National and international organizations have established sampling procedures for a variety of grain commodities [4,15,18,20,23,30,31,34]. Each sampling procedure contains different specifications associated with sampling; however, some procedures are more comprehensive than others. The AF-testing procedure consists of three stages: sampling, sample preparation, and analysis (Figure 2).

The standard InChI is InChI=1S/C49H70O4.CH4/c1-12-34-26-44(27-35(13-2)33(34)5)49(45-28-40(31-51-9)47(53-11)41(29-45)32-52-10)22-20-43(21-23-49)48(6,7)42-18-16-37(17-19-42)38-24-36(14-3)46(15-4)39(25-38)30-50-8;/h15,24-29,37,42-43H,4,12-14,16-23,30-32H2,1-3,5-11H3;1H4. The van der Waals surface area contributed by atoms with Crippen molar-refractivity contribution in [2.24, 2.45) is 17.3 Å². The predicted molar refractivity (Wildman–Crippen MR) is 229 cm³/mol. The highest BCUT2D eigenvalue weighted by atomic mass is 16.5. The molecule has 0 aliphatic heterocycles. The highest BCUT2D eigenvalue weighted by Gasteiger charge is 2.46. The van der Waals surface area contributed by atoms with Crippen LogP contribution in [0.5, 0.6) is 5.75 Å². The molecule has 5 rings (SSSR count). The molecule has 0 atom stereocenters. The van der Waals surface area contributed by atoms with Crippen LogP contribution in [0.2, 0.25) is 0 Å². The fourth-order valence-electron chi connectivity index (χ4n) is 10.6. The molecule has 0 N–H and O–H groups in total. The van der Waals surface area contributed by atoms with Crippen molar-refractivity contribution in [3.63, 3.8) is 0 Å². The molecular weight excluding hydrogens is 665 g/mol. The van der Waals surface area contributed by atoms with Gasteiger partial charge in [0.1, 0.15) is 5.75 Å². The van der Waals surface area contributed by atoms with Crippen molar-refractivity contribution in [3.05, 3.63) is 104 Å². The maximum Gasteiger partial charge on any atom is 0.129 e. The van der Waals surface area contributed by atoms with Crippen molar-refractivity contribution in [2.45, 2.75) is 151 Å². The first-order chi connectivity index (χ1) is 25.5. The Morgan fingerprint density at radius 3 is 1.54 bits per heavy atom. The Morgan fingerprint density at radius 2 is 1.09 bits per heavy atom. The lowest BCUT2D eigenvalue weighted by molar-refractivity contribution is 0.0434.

Each stage of the AF-testing procedure has an associated uncertainty; therefore, it is impossible to quantify the levels of AFs present in corn with 100% accuracy [2]. Furthermore, the sampling step is the most crucial step, as this is the largest contributor to error and variability [46]. To minimize variation and sampling errors and achieve a representative sample, three crucial components of the sampling procedure are highlighted within this review: the frequency and size of incremental samples in relation to the lot size, and the methods used to obtain the selected samples. A novel alternative approach, which can overcome the variance in AF sampling, is via indirect grain dust sampling [47]. This provides a fast and non-destructive sampling method for AF detection. As dust accumulates from a large quantity of grains during storage and transportation, sampling dust particles, rather than corn itself, will provide a more representative AF quantity of the entire batch [48]. Basically, the concentration of AFs present in a corn lot is indirectly related to the concentration present in dust [47]. Sampling is carried out via utilization of a rapidust system®, featuring a vacuum stream and a cyclone type collector [47]. Results from this sampling type [48] are promising; however, this study focused solely on wheat grain dust particles, which may not be reproducible for corn. Thus, the standardization of dust sampling is challenging to implement, and a more realistic solution is needed [47].